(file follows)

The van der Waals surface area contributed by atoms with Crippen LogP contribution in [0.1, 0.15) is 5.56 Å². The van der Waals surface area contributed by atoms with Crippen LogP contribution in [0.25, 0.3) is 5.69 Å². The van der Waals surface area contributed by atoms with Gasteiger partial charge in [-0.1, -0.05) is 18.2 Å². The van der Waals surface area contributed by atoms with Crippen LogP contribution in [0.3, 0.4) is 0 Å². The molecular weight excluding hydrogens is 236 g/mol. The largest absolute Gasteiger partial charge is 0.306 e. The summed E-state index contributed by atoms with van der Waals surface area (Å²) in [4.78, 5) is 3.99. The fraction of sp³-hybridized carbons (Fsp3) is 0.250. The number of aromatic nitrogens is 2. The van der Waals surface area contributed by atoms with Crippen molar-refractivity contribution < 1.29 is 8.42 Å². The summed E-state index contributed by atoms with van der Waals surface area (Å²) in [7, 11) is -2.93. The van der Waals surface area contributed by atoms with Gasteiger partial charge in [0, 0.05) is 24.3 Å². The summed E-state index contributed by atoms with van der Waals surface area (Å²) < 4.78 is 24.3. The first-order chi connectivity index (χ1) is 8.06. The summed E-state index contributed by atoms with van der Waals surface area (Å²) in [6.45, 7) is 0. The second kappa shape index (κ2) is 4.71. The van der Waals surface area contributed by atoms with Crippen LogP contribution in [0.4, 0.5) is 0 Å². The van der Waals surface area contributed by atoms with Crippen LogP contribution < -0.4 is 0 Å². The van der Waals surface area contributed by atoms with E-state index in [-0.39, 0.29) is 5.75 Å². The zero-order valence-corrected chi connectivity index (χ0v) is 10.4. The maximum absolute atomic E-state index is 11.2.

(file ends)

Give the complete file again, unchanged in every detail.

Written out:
The van der Waals surface area contributed by atoms with Crippen LogP contribution in [0.1, 0.15) is 5.56 Å². The van der Waals surface area contributed by atoms with Crippen LogP contribution in [0.25, 0.3) is 5.69 Å². The van der Waals surface area contributed by atoms with Gasteiger partial charge in [-0.1, -0.05) is 18.2 Å². The van der Waals surface area contributed by atoms with Crippen LogP contribution in [0.3, 0.4) is 0 Å². The molecular weight excluding hydrogens is 236 g/mol. The largest absolute Gasteiger partial charge is 0.306 e. The summed E-state index contributed by atoms with van der Waals surface area (Å²) in [4.78, 5) is 3.99. The fraction of sp³-hybridized carbons (Fsp3) is 0.250. The number of aromatic nitrogens is 2. The van der Waals surface area contributed by atoms with Crippen molar-refractivity contribution < 1.29 is 8.42 Å². The summed E-state index contributed by atoms with van der Waals surface area (Å²) in [7, 11) is -2.93. The van der Waals surface area contributed by atoms with Gasteiger partial charge in [0, 0.05) is 24.3 Å². The summed E-state index contributed by atoms with van der Waals surface area (Å²) < 4.78 is 24.3. The first-order chi connectivity index (χ1) is 8.06. The summed E-state index contributed by atoms with van der Waals surface area (Å²) in [6.45, 7) is 0. The second kappa shape index (κ2) is 4.71. The van der Waals surface area contributed by atoms with Crippen LogP contribution in [0.4, 0.5) is 0 Å². The van der Waals surface area contributed by atoms with Crippen LogP contribution < -0.4 is 0 Å². The van der Waals surface area contributed by atoms with E-state index in [-0.39, 0.29) is 5.75 Å². The zero-order valence-corrected chi connectivity index (χ0v) is 10.4. The maximum absolute atomic E-state index is 11.2.